Abstract: The efficiency of selected colored LED CDC light traps (red, green, blue, violet, combination of blue-green-red (BGR)) to sample RVF vectors was evaluated relative to incandescent light (as control) in a CDC light trap in two RVF hotspots (Marigat and Ijara districts) in Kenya. In field experiments, traps were baited with dry ice and captures evaluated for Aedes tricholabis, Ae. mcintoshi, Ae. ochraceus, Mansonia uniformis, Mn. africana and Culex pipiens, following Latin square design with days as replicates. Daily mosquito counts per treatment were analyzed using a generalized linear model with Negative Binomial error structure and log link using R. The incidence rate ratios (IRR) that mosquito species chose other treatments instead of the control, were estimated.Seasonal preference of Ae.mcintoshi and Ae. ochraceus at Ijara was evident with a bias towards BGR and blue traps respectively in one trapping period but this pattern waned during another period at same site with significantly low numbers recorded in all colored traps except blue relative to the control. Overall results showed that higher captures of all species were recorded in control traps compared to the other LED traps (IRR?<?1) although only significantly different from red and violet.Based on our trapping design and color, none of the LEDs outcompeted the standard incandescent light. The data however provides preliminary evidence that a preference might exist for some of these mosquito species based on observed differential attraction to these light colors requiring future studies to compare reflected versus transmitted light and the incorporation of colored light of varying intensities.
Common Host-Derived Chemicals Increase Catches of Disease-Transmitting Mosquitoes and Can Improve Early Warning Systems for Rift Valley Fever Virus
David P. Tchouassi,Rosemary Sang,Catherine L. Sole,Armanda D. S. Bastos,Peter E. A. Teal,Christian Borgemeister,Baldwyn Torto
PLOS Neglected Tropical Diseases , 2013, DOI: 10.1371/journal.pntd.0002007
Abstract: Rift Valley fever (RVF), a mosquito-borne zoonosis, is a major public health and veterinary problem in sub-Saharan Africa. Surveillance to monitor mosquito populations during the inter-epidemic period (IEP) and viral activity in these vectors is critical to informing public health decisions for early warning and control of the disease. Using a combination of field bioassays, electrophysiological and chemical analyses we demonstrated that skin-derived aldehydes (heptanal, octanal, nonanal, decanal) common to RVF virus (RVFV) hosts including sheep, cow, donkey, goat and human serve as potent attractants for RVFV mosquito vectors. Furthermore, a blend formulated from the four aldehydes and combined with CO2-baited CDC trap without a light bulb doubled to tripled trap captures compared to control traps baited with CO2 alone. Our results reveal that (a) because of the commonality of the host chemical signature required for attraction, the host-vector interaction appears to favor the mosquito vector allowing it to find and opportunistically feed on a wide range of mammalian hosts of the disease, and (b) the sensitivity, specificity and superiority of this trapping system offers the potential for its wider use in surveillance programs for RVFV mosquito vectors especially during the IEP.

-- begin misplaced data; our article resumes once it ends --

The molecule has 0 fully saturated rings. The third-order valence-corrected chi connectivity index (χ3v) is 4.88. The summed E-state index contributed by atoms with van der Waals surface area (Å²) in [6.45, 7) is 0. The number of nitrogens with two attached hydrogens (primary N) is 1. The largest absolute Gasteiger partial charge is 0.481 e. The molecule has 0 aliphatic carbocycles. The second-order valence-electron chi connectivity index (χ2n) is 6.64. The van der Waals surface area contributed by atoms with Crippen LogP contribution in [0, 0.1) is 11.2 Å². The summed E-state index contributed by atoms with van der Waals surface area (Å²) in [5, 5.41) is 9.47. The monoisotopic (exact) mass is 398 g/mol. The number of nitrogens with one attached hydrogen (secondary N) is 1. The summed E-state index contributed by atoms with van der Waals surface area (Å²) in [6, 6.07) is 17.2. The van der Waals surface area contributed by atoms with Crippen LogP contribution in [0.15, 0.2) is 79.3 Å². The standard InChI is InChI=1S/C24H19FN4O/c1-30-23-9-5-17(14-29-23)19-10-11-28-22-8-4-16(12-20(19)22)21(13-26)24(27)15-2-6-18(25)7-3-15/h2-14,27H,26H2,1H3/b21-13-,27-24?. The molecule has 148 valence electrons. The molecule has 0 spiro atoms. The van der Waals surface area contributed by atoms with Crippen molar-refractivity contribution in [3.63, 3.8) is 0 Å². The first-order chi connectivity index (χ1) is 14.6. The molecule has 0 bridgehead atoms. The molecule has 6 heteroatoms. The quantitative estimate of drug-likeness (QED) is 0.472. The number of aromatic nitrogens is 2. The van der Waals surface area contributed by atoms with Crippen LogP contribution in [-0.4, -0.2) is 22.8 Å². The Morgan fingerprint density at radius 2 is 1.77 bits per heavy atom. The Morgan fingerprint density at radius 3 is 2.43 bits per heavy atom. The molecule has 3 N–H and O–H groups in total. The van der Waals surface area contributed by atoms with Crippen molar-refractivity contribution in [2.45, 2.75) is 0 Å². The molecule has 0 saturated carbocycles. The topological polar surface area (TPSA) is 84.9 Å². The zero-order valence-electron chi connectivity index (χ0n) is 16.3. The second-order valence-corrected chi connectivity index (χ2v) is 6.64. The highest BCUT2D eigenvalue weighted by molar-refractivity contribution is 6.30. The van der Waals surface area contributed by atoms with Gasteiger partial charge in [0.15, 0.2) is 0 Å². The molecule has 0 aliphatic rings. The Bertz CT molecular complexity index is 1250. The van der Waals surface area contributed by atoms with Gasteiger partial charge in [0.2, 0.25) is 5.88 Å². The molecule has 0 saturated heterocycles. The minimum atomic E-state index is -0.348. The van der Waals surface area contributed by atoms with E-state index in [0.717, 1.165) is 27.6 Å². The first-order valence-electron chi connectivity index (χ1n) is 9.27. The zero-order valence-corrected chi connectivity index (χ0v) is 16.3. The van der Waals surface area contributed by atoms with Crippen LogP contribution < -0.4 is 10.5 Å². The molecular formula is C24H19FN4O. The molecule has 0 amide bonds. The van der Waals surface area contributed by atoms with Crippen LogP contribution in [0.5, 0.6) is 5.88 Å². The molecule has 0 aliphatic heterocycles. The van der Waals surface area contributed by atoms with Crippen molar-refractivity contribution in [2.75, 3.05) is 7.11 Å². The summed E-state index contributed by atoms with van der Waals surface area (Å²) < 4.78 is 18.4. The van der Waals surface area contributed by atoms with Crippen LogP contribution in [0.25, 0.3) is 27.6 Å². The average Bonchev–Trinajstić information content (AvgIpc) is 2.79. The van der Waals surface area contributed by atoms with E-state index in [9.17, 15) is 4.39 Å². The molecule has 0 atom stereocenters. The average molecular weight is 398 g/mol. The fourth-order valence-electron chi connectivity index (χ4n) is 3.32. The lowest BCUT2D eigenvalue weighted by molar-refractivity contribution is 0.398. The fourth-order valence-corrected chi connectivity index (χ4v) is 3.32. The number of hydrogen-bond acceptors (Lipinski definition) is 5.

Development and Assessment of Plant-Based Synthetic Odor Baits for Surveillance and Control of Malaria Vectors
Vincent O. Nyasembe, David P. Tchouassi, Hillary K. Kirwa, Woodbridge A. Foster, Peter E. A. Teal, Christian Borgemeister, Baldwyn Torto
PLOS ONE , 2014, DOI: 10.1371/journal.pone.0089818
Abstract: Background Recent malaria vector control measures have considerably reduced indoor biting mosquito populations. However, reducing the outdoor biting populations remains a challenge because of the unavailability of appropriate lures to achieve this. This study sought to test the efficacy of plant-based synthetic odor baits in trapping outdoor populations of malaria vectors. Methodology and Principal Finding Three plant-based lures ((E)-linalool oxide [LO], (E)-linalool oxide and (E)-β-ocimene [LO + OC], and a six-component blend comprising (E)-linalool oxide, (E)-β-ocimene, hexanal, β-pinene, limonene, and (E)-β-farnesene [Blend C]), were tested alongside an animal/human-based synthetic lure (comprising heptanal, octanal, nonanal, and decanal [Blend F]) and worn socks in a malaria endemic zone in the western part of Kenya. Mosquito Magnet-X (MM-X) and lightless Centre for Disease Control (CDC) light traps were used. Odor-baited traps were compared with traps baited with either solvent alone or solvent + carbon dioxide (controls) for 18 days in a series of randomized incomplete-block designs of days × sites × treatments. The interactive effect of plant and animal/human odor was also tested by combining LO with either Blend F or worn socks. Our results show that irrespective of trap type, traps baited with synthetic plant odors compared favorably to the same traps baited with synthetic animal odors and worn socks in trapping malaria vectors, relative to the controls. Combining LO and worn socks enhanced trap captures of Anopheles species while LO + Blend F recorded reduced trap capture. Carbon dioxide enhanced total trap capture of both plant- and animal/human-derived odors. However, significantly higher proportions of male and engorged female Anopheles gambiae s.l. were caught when the odor treatments did not include carbon dioxide. Conclusion and Significance The results highlight the potential of plant-based odors and specifically linalool oxide, with or without carbon dioxide, for surveillance and mass trapping of malaria vectors.